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Convert to DC, floating ground

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Okay, I edited out most of my original post after finding more information online.

The big question I have is... how efficient are the Trail Tech and BajaDesigns rectifiers? Per what I've read, 81% or so is the maximum efficiency for full wave. Planning to run a small (8 Ah) battery, 55w light, and LED blinkers/tail on the TE610. Haven't heard an exact efficiency number from either of them. :-\

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I don't think simple efficiency is the correct metric.

If the system uses a simple full wave rectifier, the efficiency can not be much more than the lower 80's.

However, many motorcycle regulators use SCRs (silicon controlled rectifiers) as combined rectifiers and control elements. The forward voltage of an "on" SCR is way lower than a silicon diode so could be in the 90 % + range.

Anyway, your husky alternator will not be limited by efficiency for the load you outline. If you haven't bought all the stuff yet, I would get an old surplus Honda single phase regulator/rectifier off ebay. I did for my 1998 Ducati ST2 (this year was problematic for regulator/alternator failures) after the original $200 regulator took a dump. Still going and runs cooler. Unfortunately, many bikes used shunt regulators instead of series regulators. A shunt regulator regulates the output voltage by loading the alternator. A series regulator limits by dropping excess voltage in a variable impedance element of some sort, therefore saving the alternator from over-heating.

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I've also got a 99 TE610, with a tiny battery pack (12 rechargable AAs), and run a 55/60 headlight and LED taillight without a problem (at least not that I know of). I have no clue what setup it is though, I bought it as is.

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Good to know. I'm planning a small gel pack battery, 55/60 headlight, DOT-legal LED tail, and some blinkers. The big thing with LEDs and me isn't the power savings so much as it is the vibration resistance of them since the TE610 without a balance shaft tends to go through bulbs, especially for blinkers and brake lights - stuff that isn't always turned on. Mine tends to eat brake and tail bulbs fairly quickly and it doesn't appear to be a voltage spike issue or anything based on multimeter readings - just vibration, as there is zero rubber shock absorbing material - sockets are right in the plastic on the tail light, which is direct attached to the bike, again with zero shock absorption.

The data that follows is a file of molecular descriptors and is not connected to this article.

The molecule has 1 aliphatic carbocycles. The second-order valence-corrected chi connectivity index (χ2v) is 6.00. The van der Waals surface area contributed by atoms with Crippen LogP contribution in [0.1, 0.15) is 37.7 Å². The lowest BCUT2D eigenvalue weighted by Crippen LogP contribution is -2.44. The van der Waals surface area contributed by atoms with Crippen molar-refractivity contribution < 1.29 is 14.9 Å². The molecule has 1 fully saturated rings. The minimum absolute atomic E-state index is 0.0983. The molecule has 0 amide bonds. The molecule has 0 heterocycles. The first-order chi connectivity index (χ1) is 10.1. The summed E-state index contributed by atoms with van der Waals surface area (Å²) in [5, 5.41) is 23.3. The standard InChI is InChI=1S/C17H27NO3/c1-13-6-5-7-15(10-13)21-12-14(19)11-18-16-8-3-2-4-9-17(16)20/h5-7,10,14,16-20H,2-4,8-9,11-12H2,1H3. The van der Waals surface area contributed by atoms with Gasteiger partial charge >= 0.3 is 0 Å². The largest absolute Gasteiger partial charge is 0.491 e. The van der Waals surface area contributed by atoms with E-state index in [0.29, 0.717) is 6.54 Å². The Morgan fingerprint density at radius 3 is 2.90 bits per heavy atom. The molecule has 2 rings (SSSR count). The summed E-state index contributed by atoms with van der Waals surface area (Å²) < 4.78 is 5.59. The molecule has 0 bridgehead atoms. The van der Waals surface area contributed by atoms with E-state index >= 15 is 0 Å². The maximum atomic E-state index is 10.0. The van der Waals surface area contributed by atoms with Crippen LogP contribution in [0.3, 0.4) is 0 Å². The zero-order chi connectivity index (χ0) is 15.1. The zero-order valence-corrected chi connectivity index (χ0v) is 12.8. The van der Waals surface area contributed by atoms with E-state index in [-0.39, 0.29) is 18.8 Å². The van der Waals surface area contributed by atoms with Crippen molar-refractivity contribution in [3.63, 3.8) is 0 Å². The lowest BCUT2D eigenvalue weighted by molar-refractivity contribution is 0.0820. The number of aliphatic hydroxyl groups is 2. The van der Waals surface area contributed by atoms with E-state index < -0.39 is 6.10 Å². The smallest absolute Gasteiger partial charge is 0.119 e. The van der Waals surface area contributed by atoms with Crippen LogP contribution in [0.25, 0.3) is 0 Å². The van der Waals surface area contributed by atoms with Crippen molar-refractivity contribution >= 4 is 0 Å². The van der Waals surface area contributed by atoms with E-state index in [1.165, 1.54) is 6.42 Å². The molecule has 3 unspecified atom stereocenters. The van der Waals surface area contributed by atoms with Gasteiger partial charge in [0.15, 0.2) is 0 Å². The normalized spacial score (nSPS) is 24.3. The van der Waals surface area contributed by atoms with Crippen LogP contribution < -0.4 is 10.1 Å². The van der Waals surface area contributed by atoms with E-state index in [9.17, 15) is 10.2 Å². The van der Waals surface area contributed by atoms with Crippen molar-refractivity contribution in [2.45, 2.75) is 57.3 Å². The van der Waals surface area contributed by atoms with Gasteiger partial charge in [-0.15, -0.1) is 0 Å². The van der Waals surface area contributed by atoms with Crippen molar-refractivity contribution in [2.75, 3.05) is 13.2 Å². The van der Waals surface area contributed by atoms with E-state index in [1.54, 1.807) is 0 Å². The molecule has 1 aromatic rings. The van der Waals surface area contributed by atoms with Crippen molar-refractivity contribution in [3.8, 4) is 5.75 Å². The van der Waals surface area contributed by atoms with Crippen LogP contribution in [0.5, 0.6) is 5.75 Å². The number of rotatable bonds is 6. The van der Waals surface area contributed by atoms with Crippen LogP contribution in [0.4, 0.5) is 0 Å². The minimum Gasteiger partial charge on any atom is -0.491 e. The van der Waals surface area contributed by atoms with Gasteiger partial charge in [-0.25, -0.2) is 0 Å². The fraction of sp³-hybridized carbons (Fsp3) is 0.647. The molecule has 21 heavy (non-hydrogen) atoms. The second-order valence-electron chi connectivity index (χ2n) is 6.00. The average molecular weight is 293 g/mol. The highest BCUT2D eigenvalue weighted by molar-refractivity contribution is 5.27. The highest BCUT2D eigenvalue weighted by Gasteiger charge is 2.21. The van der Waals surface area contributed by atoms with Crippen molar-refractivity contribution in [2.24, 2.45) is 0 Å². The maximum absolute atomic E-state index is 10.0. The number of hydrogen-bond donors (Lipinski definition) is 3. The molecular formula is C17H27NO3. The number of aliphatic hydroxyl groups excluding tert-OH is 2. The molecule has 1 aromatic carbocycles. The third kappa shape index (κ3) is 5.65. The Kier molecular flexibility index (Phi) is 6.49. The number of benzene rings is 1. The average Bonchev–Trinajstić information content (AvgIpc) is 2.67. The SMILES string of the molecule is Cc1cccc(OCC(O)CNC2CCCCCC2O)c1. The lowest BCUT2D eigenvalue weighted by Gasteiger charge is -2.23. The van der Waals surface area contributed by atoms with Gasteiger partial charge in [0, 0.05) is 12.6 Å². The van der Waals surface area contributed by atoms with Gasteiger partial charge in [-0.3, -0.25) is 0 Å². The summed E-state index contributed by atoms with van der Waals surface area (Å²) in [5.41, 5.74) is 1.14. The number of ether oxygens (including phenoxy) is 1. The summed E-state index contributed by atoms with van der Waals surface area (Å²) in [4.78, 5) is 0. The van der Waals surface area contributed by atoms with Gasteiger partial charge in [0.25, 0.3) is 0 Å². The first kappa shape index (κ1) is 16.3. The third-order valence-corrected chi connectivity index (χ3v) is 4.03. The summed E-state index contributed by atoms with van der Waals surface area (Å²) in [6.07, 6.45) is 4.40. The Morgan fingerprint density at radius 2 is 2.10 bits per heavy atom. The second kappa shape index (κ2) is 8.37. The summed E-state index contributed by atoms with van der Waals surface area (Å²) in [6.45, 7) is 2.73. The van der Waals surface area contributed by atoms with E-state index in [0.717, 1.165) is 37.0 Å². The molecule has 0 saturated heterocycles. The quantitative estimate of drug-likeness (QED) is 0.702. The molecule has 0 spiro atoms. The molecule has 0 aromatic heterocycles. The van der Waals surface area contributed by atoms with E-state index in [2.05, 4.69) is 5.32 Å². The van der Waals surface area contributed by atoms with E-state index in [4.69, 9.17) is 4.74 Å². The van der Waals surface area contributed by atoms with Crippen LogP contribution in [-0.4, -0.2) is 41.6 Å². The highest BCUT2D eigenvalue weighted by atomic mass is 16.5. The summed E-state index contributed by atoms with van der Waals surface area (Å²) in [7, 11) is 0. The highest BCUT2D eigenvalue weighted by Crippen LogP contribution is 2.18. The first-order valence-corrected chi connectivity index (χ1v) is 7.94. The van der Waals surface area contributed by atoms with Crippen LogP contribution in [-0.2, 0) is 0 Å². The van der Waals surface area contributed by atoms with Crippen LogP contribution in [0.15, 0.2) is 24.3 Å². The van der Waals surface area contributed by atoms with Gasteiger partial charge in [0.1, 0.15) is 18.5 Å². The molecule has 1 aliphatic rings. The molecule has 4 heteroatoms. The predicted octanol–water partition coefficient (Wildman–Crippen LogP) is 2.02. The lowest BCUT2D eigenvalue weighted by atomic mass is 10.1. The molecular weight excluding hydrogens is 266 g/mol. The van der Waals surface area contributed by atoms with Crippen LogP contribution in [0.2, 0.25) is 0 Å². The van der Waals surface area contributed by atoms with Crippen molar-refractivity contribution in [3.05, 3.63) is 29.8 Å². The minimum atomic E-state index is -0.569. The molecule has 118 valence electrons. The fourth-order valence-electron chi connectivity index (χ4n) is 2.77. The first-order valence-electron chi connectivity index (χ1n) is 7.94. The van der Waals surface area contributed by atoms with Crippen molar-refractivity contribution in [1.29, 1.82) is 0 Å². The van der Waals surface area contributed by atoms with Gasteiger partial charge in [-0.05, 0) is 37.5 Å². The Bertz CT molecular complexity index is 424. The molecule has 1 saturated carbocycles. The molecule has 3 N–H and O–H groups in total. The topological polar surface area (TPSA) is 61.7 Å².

Norm, thanks for the info about shunt vs series regulator/rectifiers. That is good to keep in mind. Is that Honda one you used a series one?

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Ya, it is a series unit.

I also bought a couple after-market made in America regulators for Harley Big Twins. I needed 28 Amp service, and these did the job. They don't have the generator lwarning light drive like the stock Ducati, but what the hey!

You will only need around 10 Amp service. I used to have a list of all the Japanese bikes with, I think, Nippo Denso series control regulators, but not anymore.

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Good info, thanks! Eventually it'd be cool to run 2 x 55/60 watt bulbs but might have to go with a lower draw system like HID for that down the road. For now a single 55/60 should suffice.

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